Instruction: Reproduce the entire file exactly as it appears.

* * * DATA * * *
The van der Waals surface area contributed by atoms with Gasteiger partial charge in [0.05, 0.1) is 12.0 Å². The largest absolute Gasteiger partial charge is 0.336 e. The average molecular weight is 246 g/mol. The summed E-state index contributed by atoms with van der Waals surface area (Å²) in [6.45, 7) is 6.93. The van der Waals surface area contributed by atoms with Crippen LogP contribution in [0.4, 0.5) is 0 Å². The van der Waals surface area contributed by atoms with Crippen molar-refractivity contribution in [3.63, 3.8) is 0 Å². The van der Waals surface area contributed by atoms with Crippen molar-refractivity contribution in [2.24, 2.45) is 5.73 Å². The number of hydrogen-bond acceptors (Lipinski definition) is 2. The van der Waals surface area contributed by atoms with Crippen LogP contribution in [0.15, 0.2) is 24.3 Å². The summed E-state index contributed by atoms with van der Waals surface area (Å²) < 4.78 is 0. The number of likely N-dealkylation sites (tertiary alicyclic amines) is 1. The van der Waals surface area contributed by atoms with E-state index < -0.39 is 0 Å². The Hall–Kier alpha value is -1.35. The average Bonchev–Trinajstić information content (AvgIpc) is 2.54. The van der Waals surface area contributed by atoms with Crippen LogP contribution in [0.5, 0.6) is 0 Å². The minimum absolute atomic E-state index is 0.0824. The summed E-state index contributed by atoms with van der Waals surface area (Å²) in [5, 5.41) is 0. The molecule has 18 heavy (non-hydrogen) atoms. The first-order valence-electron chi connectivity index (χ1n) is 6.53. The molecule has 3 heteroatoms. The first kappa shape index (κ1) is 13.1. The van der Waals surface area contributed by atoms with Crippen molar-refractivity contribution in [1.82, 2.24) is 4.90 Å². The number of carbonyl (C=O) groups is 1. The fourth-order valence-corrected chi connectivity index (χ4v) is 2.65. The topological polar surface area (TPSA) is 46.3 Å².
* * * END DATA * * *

The van der Waals surface area contributed by atoms with Gasteiger partial charge in [0.05, 0.1) is 12.0 Å². The largest absolute Gasteiger partial charge is 0.336 e. The average molecular weight is 246 g/mol. The summed E-state index contributed by atoms with van der Waals surface area (Å²) in [6.45, 7) is 6.93. The van der Waals surface area contributed by atoms with Crippen LogP contribution in [0.4, 0.5) is 0 Å². The van der Waals surface area contributed by atoms with Crippen molar-refractivity contribution in [3.63, 3.8) is 0 Å². The van der Waals surface area contributed by atoms with Crippen molar-refractivity contribution in [2.24, 2.45) is 5.73 Å². The number of hydrogen-bond acceptors (Lipinski definition) is 2. The van der Waals surface area contributed by atoms with Crippen LogP contribution in [0.15, 0.2) is 24.3 Å². The summed E-state index contributed by atoms with van der Waals surface area (Å²) < 4.78 is 0. The number of likely N-dealkylation sites (tertiary alicyclic amines) is 1. The van der Waals surface area contributed by atoms with E-state index < -0.39 is 0 Å². The Hall–Kier alpha value is -1.35. The average Bonchev–Trinajstić information content (AvgIpc) is 2.54. The van der Waals surface area contributed by atoms with Crippen LogP contribution in [0.5, 0.6) is 0 Å². The minimum absolute atomic E-state index is 0.0824. The summed E-state index contributed by atoms with van der Waals surface area (Å²) in [5, 5.41) is 0. The molecule has 18 heavy (non-hydrogen) atoms. The first-order valence-electron chi connectivity index (χ1n) is 6.53. The molecule has 3 heteroatoms. The first kappa shape index (κ1) is 13.1. The van der Waals surface area contributed by atoms with Crippen molar-refractivity contribution in [1.82, 2.24) is 4.90 Å². The number of carbonyl (C=O) groups is 1. The fourth-order valence-corrected chi connectivity index (χ4v) is 2.65. The topological polar surface area (TPSA) is 46.3 Å².